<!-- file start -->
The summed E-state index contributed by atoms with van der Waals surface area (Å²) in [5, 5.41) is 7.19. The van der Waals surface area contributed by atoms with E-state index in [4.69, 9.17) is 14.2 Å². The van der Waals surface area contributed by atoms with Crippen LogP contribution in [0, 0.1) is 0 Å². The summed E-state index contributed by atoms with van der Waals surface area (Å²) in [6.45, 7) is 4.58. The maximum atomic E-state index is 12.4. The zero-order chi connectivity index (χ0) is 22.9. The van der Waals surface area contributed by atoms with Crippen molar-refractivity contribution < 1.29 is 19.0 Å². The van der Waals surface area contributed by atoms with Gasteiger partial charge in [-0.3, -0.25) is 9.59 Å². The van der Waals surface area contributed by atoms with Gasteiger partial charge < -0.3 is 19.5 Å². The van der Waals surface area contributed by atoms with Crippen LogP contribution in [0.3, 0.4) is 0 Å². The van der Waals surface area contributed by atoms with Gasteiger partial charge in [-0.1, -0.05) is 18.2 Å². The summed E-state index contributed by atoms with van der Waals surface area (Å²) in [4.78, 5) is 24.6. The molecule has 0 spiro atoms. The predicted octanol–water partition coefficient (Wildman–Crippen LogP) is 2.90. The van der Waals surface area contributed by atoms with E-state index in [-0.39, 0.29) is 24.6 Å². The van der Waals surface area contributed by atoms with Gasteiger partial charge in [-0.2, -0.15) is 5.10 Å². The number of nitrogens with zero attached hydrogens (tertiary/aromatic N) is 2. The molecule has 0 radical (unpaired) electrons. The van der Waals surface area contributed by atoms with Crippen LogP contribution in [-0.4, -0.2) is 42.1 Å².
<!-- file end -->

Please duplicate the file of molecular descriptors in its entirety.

The summed E-state index contributed by atoms with van der Waals surface area (Å²) in [5, 5.41) is 7.19. The van der Waals surface area contributed by atoms with E-state index in [4.69, 9.17) is 14.2 Å². The van der Waals surface area contributed by atoms with Crippen LogP contribution in [0, 0.1) is 0 Å². The summed E-state index contributed by atoms with van der Waals surface area (Å²) in [6.45, 7) is 4.58. The maximum atomic E-state index is 12.4. The zero-order chi connectivity index (χ0) is 22.9. The van der Waals surface area contributed by atoms with Crippen molar-refractivity contribution < 1.29 is 19.0 Å². The van der Waals surface area contributed by atoms with Gasteiger partial charge in [-0.3, -0.25) is 9.59 Å². The van der Waals surface area contributed by atoms with Gasteiger partial charge < -0.3 is 19.5 Å². The van der Waals surface area contributed by atoms with Crippen LogP contribution in [0.3, 0.4) is 0 Å². The van der Waals surface area contributed by atoms with Gasteiger partial charge in [-0.1, -0.05) is 18.2 Å². The summed E-state index contributed by atoms with van der Waals surface area (Å²) in [4.78, 5) is 24.6. The molecule has 0 spiro atoms. The predicted octanol–water partition coefficient (Wildman–Crippen LogP) is 2.90. The van der Waals surface area contributed by atoms with E-state index in [-0.39, 0.29) is 24.6 Å². The van der Waals surface area contributed by atoms with Gasteiger partial charge in [-0.2, -0.15) is 5.10 Å². The number of nitrogens with zero attached hydrogens (tertiary/aromatic N) is 2. The molecule has 0 radical (unpaired) electrons. The van der Waals surface area contributed by atoms with Crippen LogP contribution in [-0.4, -0.2) is 42.1 Å².